At this time of the year, I often reminisce about the major family vacations of my childhood. Growing up, we spent the two weeks surrounding the 4th of July holiday with my grandparents and our huge family in a small, rural town in the middle of America. Our summer vacation with the grandparents was always filled with exciting adventures, loads of fireworks, seemingly endless fields of corn, herds of cows, fireflies, long lines for the bathroom, swimming, plenty of food and lots of family.
Our 4th of July was as American as apple pie. Which made me think about the pie that my grandma traditionally made each year.
The pie was not apple, which would have made me most happy, but rhubarb pie, which made my dad most jubilant. One of my dad’s favorite things in this world is rhubarb pie.
My grandma was a wonderful cook and baker. She knew how to make a lot with very little. Although I wasn’t savvy enough to know it as a child, that pie, made by grandma with fresh rhubarb from her garden, was delicious and made with a lot of love.
Despite the fact that rhubarb wouldn’t grow fresh in our part of the world, my mother used to make it for my father. It was always such a big deal when my mom found frozen rhubarb at the market. That meant that my dad was going to have a little slice of home, away from home.
I have never made my grandma’s rhubarb pie. Well, that is, until today. This is a first for me. Granted, my grandma made everything from scratch. Maybe that is why I have put it off all these years. Or maybe it is because very few people in my life talk about and pine for rhubarb pie, me included.
Well, I decided that today was the day I would make my first rhubarb pie. Instead of making my own crusts, which surely would’ve stopped me in my tracks, I got a little help from the refrigerated section of my local grocery store with pre-made pie crusts.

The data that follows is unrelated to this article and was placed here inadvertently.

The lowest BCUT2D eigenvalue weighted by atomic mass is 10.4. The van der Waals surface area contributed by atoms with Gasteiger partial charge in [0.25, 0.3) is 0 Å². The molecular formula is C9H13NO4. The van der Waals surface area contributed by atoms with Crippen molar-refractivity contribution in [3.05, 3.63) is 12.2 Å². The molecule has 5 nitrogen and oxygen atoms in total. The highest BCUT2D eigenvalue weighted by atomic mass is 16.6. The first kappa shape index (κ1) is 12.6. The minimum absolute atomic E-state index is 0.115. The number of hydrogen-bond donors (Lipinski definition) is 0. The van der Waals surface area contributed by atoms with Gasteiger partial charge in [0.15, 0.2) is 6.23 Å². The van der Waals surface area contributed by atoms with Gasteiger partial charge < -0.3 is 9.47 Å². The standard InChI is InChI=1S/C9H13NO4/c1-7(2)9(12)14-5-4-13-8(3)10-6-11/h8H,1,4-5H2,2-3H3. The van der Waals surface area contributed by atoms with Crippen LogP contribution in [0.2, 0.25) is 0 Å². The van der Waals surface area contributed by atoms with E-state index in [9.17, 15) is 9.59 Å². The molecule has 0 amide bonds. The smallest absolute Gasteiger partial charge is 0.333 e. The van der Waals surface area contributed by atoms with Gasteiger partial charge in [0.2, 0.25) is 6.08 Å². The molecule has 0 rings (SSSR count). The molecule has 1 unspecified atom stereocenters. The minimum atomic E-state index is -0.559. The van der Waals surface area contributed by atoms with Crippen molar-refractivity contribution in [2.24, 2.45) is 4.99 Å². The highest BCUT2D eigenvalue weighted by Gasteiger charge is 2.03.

The rhubarb was so red and pretty that I had to include a picture of it, as well as the rest of the ingredients that I gathered to make this pie.
Since my grandma didn’t really bake with a recipe – it was all in her memory banks – I made sure to fill in the recipe’s missing gaps, for people like me who need a little more detailed recipe.
I forgot to add the milk to my picture above because it wasn’t in grandma’s ingredient list. I’ve added it to the recipe below.
Grandma’s Rhubarb Pie
2 cups fresh, cut up rhubarb (1/2 inch cubes)
1 cup sugar
1 tsp nutmeg
2 crusts pie pastry
A spot of milk, sugar and cinnamon for sweetening the top crust
Fit one unbaked pie shell into a pie plate. Trim off the excess pie crust around the edges of the pie plate. Then, place the cut up rhubarb into the unbaked pie shell. In a medium bowl, beat eggs well; add sugar and nutmeg to the beaten eggs; mix well. Pour egg mixture on top of rhubarb. Adjust top crust to fit over the pie filling, tucking the top edges over and on the outside of the bottom crust edges. Using your fingers, flute the edges of the pie crusts to seal. Using a knife, make a few 1/2 inch slits into the top crust for venting during baking.
Brush the top crust with milk and sprinkle with sugar and cinnamon, to taste. Bake in 400 degree oven for 60 minutes or until golden brown.
The pie smelled delicious while baking in the oven. The kids couldn’t wait for it to cool before begging for a taste. I’m so excited they enjoyed the pie as much as I had hoped.
I really wish that I had been a little more willing to try grandma’s rhubarb pie as a child. Boy, did I miss out!